"how to convert html to json using php?" Answer’s

0

If you are able to obtain a DOMDocument object representing your HTML, then you just need to traverse it recursively and construct the data structure that you want.

Converting your HTML document into a DOMDocument should be as simple as this:

function html_to_obj($html) {
    $dom = new DOMDocument();
    $dom->loadHTML($html);
    return element_to_obj($dom->documentElement);
}

Then, a simple traversal of $dom->documentElement which gives the kind of structure you described could look like this:

function element_to_obj($element) {
    $obj = array( "tag" => $element->tagName );
    foreach ($element->attributes as $attribute) {
        $obj[$attribute->name] = $attribute->value;
    }
    foreach ($element->childNodes as $subElement) {
        if ($subElement->nodeType == XML_TEXT_NODE) {
            $obj["html"] = $subElement->wholeText;
        }
        else {
            $obj["children"][] = element_to_obj($subElement);
        }
    }
    return $obj;
}

Test case

$html = <<<EOF
<!DOCTYPE html>
<html lang="en">
    <head>
        <title> This is a test </title>
    </head>
    <body>
        <h1> Is this working? </h1>  
        <ul>
            <li> Yes </li>
            <li> No </li>
        </ul>
    </body>
</html>

EOF;

header("Content-Type: text/plain");
echo json_encode(html_to_obj($html), JSON_PRETTY_PRINT);

Output

{
    "tag": "html",
    "lang": "en",
    "children": [
        {
            "tag": "head",
            "children": [
                {
                    "tag": "title",
                    "html": " This is a test "
                }
            ]
        },
        {
            "tag": "body",
            "html": "  n        ",
            "children": [
                {
                    "tag": "h1",
                    "html": " Is this working? "
                },
                {
                    "tag": "ul",
                    "children": [
                        {
                            "tag": "li",
                            "html": " Yes "
                        },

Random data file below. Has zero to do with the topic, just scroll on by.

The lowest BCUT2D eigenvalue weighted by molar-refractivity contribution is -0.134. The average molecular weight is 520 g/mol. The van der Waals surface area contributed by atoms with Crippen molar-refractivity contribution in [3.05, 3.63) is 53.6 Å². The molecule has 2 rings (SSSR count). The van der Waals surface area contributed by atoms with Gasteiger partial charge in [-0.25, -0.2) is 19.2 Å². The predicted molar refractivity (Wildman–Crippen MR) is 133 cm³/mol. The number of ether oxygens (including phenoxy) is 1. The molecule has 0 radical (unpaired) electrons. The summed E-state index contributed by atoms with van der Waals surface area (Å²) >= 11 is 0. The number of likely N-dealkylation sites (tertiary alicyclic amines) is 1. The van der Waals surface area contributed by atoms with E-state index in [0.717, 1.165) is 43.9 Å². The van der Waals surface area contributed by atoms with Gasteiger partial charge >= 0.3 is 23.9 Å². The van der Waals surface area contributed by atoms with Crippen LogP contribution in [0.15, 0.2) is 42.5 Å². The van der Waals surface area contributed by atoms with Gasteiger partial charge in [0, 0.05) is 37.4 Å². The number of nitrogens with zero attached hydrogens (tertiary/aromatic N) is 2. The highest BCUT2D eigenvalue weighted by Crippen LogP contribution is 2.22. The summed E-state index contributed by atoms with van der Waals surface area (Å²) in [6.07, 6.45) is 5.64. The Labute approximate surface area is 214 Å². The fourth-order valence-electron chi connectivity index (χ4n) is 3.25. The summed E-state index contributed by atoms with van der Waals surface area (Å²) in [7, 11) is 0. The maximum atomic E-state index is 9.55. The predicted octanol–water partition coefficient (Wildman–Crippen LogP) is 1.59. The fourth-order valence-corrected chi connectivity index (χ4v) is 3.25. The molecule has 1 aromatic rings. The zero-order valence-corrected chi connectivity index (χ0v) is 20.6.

{
                            "tag": "li",
                            "html": " No "
                        }
                    ],
                    "html": "n        "
                }
            ]
        }
    ]
}

Answer to updated question

The solution proposed above does not work with the <script> element, because it is parsed not as a DOMText, but as a DOMCharacterData object. This is because the DOM extension in PHP is based on libxml2, which parses your HTML as HTML 4.0, and in HTML 4.0 the content of <script> is of type CDATA and not #PCDATA.

You have two solutions for this problem.

  1. The simple but not very robust solution would be to add the LIBXML_NOCDATA flag to DOMDocument::loadHTML. (I am not actually 100% sure whether this works for the HTML parser.)

  2. The more difficult but, in my opinion, better solution, is to add an additonal test when you are testing $subElement->nodeType before the recursion. The recursive function would become:

function element_to_obj($element) {
    echo $element->tagName, "n";
    $obj = array( "tag" => $element->tagName );
    foreach ($element->attributes as $attribute) {
        $obj[$attribute->name] = $attribute->value;
    }
    foreach ($element->childNodes as $subElement) {
        if ($subElement->nodeType == XML_TEXT_NODE) {
            $obj["html"] = $subElement->wholeText;
        }
        elseif ($subElement->nodeType == XML_CDATA_SECTION_NODE) {
            $obj["html"] = $subElement->data;
        }
        else {
            $obj["children"][] = element_to_obj($subElement);
        }
    }
    return $obj;
}

If you hit on another bug of this type, the first thing you should do is check the type of node $subElement is, because there exists many other possibilities my short example function did not deal with.

Additionally, you will notice that libxml2 has to fix mistakes in your HTML in order to be able to build a DOM for it. This is why an <html> and a <head> elements will appear even if you don't specify them. You can avoid this by using the LIBXML_HTML_NOIMPLIED flag.

Test case with script

$html = <<<EOF
        <script type="text/javascript">
            alert('hi');
        </script>
EOF;

header("Content-Type: text/plain");
echo json_encode(html_to_obj($html), JSON_PRETTY_PRINT);

Output

{
    "tag": "html",
    "children": [
        {
            "tag": "head",
            "children": [
                {
                    "tag": "script",
                    "type": "text/javascript",
                    "html": "n            alert('hi');n        "
                }
            ]
        }
    ]
}
Wednesday, March 31, 2021
 
employeegts
answered 11 Months ago
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